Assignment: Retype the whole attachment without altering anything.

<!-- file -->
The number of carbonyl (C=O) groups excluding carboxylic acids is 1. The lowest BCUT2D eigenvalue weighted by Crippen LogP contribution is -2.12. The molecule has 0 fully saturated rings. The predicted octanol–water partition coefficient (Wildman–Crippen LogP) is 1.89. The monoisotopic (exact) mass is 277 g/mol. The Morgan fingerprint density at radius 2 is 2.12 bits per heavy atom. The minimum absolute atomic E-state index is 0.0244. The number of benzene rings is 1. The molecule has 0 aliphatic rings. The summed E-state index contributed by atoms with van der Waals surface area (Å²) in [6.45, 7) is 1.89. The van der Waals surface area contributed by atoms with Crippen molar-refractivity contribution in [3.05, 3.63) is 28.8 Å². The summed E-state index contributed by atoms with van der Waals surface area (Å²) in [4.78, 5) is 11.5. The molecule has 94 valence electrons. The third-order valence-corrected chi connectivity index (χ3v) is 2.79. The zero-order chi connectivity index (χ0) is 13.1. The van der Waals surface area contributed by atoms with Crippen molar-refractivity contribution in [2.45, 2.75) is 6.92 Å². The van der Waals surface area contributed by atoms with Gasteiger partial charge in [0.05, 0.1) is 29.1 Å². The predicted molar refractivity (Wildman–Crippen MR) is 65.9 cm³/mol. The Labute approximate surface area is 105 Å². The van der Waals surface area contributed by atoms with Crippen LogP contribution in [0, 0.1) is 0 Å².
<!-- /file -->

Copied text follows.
The number of carbonyl (C=O) groups excluding carboxylic acids is 1. The lowest BCUT2D eigenvalue weighted by Crippen LogP contribution is -2.12. The molecule has 0 fully saturated rings. The predicted octanol–water partition coefficient (Wildman–Crippen LogP) is 1.89. The monoisotopic (exact) mass is 277 g/mol. The Morgan fingerprint density at radius 2 is 2.12 bits per heavy atom. The minimum absolute atomic E-state index is 0.0244. The number of benzene rings is 1. The molecule has 0 aliphatic rings. The summed E-state index contributed by atoms with van der Waals surface area (Å²) in [6.45, 7) is 1.89. The van der Waals surface area contributed by atoms with Crippen molar-refractivity contribution in [3.05, 3.63) is 28.8 Å². The summed E-state index contributed by atoms with van der Waals surface area (Å²) in [4.78, 5) is 11.5. The molecule has 94 valence electrons. The third-order valence-corrected chi connectivity index (χ3v) is 2.79. The zero-order chi connectivity index (χ0) is 13.1. The van der Waals surface area contributed by atoms with Crippen molar-refractivity contribution in [2.45, 2.75) is 6.92 Å². The van der Waals surface area contributed by atoms with Gasteiger partial charge in [0.05, 0.1) is 29.1 Å². The predicted molar refractivity (Wildman–Crippen MR) is 65.9 cm³/mol. The Labute approximate surface area is 105 Å². The van der Waals surface area contributed by atoms with Crippen LogP contribution in [0, 0.1) is 0 Å².